Out of all the various methods to reduce your carbon footprint, ever imagined using a search engine to reduce pollution? Well turns out you can. This eco-friendly internet venture is known as Ecosia. It is an Internet search engine based in Berlin, Germany, that plants trees by donating 80% or more of its surplus income to non-profit organizations that focus on reforestation and conservationism.

The Process of Searches Planting Trees.

Sounds too good to be true? Well here’s more, Ecosia considers itself a social business, is CO2-negative, claims to support full financial transparency, protects the privacy of its users and is certified by B-Lab as a benefit corporation. The website maintains a record and shows all the possible evidence it can of the aforementioned features. If one has a look over the past operations of the company, then all these claims could be considered as legitimate. Ecosia first launched on 7 December 2009 to coincide with UN climate talks in Copenhagen. Since then it took part in various different environment conservation and planting programs.

By 2011, with the money that Ecosia raised, some more than a hundred thousand saplings were planted across different projects. These numbers bumped up even more as the company saw itself now donating and actively participating in multiple programs spanning the globe. Another example is the Great Green Wall project, backed by the African Union and the World Bank, that aims to prevent desertification of land masses. According to B-Labs, Ecosia raised over a $1.5 million for rainforests by the year 2015 and was donating almost 80 percent of its income to these causes. The search engine has a live counter of the number of trees that it has helped plant. It crossed the 50 million trees mark earlier this year and is still going strong.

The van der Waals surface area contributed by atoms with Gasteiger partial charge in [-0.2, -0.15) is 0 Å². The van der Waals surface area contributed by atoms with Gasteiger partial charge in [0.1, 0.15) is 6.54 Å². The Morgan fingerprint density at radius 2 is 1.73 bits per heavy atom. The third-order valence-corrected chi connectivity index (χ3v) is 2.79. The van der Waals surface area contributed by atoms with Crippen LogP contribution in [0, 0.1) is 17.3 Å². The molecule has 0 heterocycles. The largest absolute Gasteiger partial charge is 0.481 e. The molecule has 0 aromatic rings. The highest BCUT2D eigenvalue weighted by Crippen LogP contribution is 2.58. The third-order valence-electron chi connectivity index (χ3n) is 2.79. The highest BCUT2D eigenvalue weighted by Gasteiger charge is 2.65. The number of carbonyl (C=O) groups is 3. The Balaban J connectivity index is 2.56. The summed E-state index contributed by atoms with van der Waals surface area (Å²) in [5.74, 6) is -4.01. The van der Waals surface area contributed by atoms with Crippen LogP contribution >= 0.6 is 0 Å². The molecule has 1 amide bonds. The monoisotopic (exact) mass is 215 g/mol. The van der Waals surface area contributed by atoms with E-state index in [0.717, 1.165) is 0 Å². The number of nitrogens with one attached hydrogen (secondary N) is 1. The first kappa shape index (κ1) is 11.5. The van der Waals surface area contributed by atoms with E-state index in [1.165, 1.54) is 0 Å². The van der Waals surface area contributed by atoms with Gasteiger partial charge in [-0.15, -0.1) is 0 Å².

Christian Kroll, the brains behind the business.

There’s even more good attached to this company on the operational side. Ecosia uses 80% or more of its profits from advertising revenue to support tree planting projects, the rest is put into backup reserves for unforeseen circumstances – if these reserves are not used they are channeled back into the company’s tree planting fund. They publish a monthly financial report on their website about their earnings and how the money is spent. Even if any doubt still remained of their dealings, it was brushed aside even more when in 2018, the company founder Christian Kroll gave up part of his shares to the Purpose Foundation. As a result, Kroll and Ecosia co-owner Tim Schumacher gave up their right to sell Ecosia or take any profits out of the company.

If all of this wasn’t enough, in 2018 Ecosia committed itself to become a privacy-friendly search engine. The searches done on the website are claimed to be encrypted and are not stored. Only a small fraction is stored to improve its search algorithm. The biggest claim, however, is that it doesn’t sell its data to third-party advertisers, a process that earns the typical search engines from the likes of Silicon Valley their big bucks. The company states in their privacy policy that they do not create personal profiles based on search history and do not use external tracking tools like Google Analytics.

If Ecosia’s claims are actually a 100 percent true, which seems like it, they have set an amazing example. The two of the biggest problems that we are facing right now, global warming and privacy over the internet, and this business model tackles both of them while generating enough revenue for the sustenance of its workers.

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